“I sprained my ankle climbing up in Summit County and it was incredibly painful. Right after falling of the rock, I rushed to Urgent Care with fingers crossed that it was just a minor sprain. After an examination and X Ray, the doctor said that I would need to be in a boot and on crutches for about 3-4 weeks, and then in a brace for another 3 or so weeks before I would be able to use my ankle again. It was a deep sprain of my ATF (anterior talofibular) ligament. I was more than bummed as I am a yoga instructor, my neurofeedback job requires me to be on my feet all day long, and I am a fairly active person. Of course, the doctor told me to take three ibuprofen at 200mg every six hours, to ice my ankle as much as I can, and to stay off of it completely for at least a week. From my time working here at RTWC, I knew immediately that there had to be a better, more natural way to heal my ankle that didn’t involve only treating the symptoms of a sprained ankle (like swelling and pain), but that actually helped the cellular healing process. So, as I drove away from Urgent Care I texted both Dr. Ian and Dr. Henry asking what I should do. Their replies were one of the same; do not take NSAIDs, get on Cold Laser right away, get it adjusted the following day, and start moving it gently and carefully as soon as it was comfortable to do so. Also, they said that I would have to get out of the ankle boot as soon as possible to limit any other issues in my spine and hips from the imbalance the boot creates.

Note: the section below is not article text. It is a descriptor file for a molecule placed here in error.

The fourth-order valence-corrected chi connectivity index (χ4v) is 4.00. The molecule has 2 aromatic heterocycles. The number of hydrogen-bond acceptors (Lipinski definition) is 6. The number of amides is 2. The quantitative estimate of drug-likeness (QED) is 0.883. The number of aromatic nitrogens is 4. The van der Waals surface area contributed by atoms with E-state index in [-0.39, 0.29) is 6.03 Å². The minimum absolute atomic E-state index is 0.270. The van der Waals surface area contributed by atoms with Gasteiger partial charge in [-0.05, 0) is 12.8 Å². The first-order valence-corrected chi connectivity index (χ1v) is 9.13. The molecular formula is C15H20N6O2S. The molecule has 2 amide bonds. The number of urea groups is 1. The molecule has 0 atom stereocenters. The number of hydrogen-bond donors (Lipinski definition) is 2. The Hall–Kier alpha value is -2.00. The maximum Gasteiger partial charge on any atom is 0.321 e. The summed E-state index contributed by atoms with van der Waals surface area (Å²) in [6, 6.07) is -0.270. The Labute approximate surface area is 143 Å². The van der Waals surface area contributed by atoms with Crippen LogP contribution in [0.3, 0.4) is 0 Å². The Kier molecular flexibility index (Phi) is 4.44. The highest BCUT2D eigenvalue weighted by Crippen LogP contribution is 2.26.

The next day I hobbled to work on crutches and in the boot, unable to put even an ounce of weight on my foot. The first few hours of work I was in agonizing pain and was struggling to get around the office on my crutches. Then, Dr. Ian examined and adjusted my foot (yes it was a bit uncomfortable, but the pain relief from the resulting drainage of the swelling and from reestablishing the neurological connection to my ankle was palpable) and I got on the Cold Laser machine. After just one session on the Cold Laser, I was able to put weight on my ankle (while in the boot) and after a second session the next day, I was out of the boot. Yes, out of the boot! I used the Cold Laser on my ankle every day for a week and by the end, I was walking normally on it, the swelling was pretty much completely gone, and I was back to doing gentle yoga again. After two weeks of dedicated therapy, I had 80% full mobility and 4 weeks later, I barely felt pain and was using it as though I was never injured. Incredible! I highly recommend using Cold Laser therapy and avoiding taking anti-inflammatory medications for too long as through this process, I cut my recovery time down by more than half! The most important thing I learned through this experience was that immediate relief of swelling symptoms from an injury are good, such as icing and taking a few doses of anti-inflammatory medication, but essentially what that does is just puts off the healing process and can make the healing prolonged, whereas Cold Laser therapy speeds up the natural healing process of the body and can increase recovery time substantially.”

Have you considered cold laser to optimize your health?

[LightForce Lasers]. (2013, April 10). Deep Tissue Laser Therapy Medical Animation
[QB Medical]. (2014, January 29). Low Level Laser Therapy (LLLT): An Introduction